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Once upon a time, in a world that no longer exists, books were published by people with specialised knowledge of a field. Not all fields, just the fields in which these publishers were experts. Paris alone could boast of many dozen booksellers who were also specialty publishers. Now, once again, with Timothy Barnard’s caboose press, we have a privileged opportunity to return to the world of the publisher/expert. Whether a new edition of Bazin’s writings, Godard’s Introduction to a True History of Cinema and Television, or the extraordinary variety in the Kino-Agora series, caboose promises—and delivers—a very special range of books carefully tailored for film scholars.
— Rick Altman, University of Iowa


In some of the earliest film theory written, Dziga Vertov coined the expressions Kino-Pravda, Kino-Eye, etc. to describe film’s essential role as a witness to the world. Nearly a century on, caboose is pleased to introduce Kino-Agora, a forum for debating the issues in film studies today. In ancient Greece, an agora was a place of public assembly where ideas were exchanged—and goods bought and sold. Since its birth, the cinema has fulfilled this function in the modern world, but critical writing about film has become polarised between academic jargon and the products of the movie industry. With this series, caboose bridges that divide and pioneers a genre of critical writing on film in English: the essay in short-book form. Kino-Agora invites leading scholars and new voices to explore novel or neglected micro-topics in film theory and history, issue manifestos or challenge received ideas, free from the strictures of conventional academic writing. Journal articles are too short for such projects, and the typical academic book too weighty; the 30,000-word format of these volumes balances depth and accessibility.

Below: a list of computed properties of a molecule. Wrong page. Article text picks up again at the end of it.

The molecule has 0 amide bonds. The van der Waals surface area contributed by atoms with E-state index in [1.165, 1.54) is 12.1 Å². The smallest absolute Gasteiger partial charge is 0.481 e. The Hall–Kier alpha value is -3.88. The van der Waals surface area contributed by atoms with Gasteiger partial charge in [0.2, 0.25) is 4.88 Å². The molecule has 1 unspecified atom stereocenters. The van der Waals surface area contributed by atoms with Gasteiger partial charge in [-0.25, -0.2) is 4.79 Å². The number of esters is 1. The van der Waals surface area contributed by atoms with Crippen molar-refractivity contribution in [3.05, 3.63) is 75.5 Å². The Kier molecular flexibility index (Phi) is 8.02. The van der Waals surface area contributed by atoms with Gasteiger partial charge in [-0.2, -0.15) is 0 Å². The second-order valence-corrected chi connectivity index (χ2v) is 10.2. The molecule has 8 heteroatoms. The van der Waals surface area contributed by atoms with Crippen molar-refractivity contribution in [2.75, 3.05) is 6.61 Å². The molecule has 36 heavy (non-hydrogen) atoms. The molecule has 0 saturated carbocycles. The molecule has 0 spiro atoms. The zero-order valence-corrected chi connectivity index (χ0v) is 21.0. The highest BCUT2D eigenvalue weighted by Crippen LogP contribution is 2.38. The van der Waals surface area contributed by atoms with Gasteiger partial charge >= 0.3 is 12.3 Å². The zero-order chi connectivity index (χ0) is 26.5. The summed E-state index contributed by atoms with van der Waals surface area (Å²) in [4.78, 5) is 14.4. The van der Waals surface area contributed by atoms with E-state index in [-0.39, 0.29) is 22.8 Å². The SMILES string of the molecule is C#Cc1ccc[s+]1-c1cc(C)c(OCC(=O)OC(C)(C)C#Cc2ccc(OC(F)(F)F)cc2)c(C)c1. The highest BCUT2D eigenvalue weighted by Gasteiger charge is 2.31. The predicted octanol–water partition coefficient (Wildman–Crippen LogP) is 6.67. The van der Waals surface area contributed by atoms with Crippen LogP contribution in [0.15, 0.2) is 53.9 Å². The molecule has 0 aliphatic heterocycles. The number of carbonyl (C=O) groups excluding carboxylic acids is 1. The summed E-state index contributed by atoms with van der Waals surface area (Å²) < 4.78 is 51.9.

These intimate essays will engage students and general readers alike with innovative discussions of current topics in film studies while challenging specialists with compelling new perspectives. Like the agora of old, Kino-Agora is a forum for dialogue and exchange, placing film at the centre of contemporary social and aesthetic debates and proposing a new critical language on film and new ways of reading about film. Film in dialogue with the other arts, with society, with film itself—and film scholars in dialogue with readers in a free market of ideas. These accessible and affordable essays are perfectly suited to be read as undergraduate texts or on a train.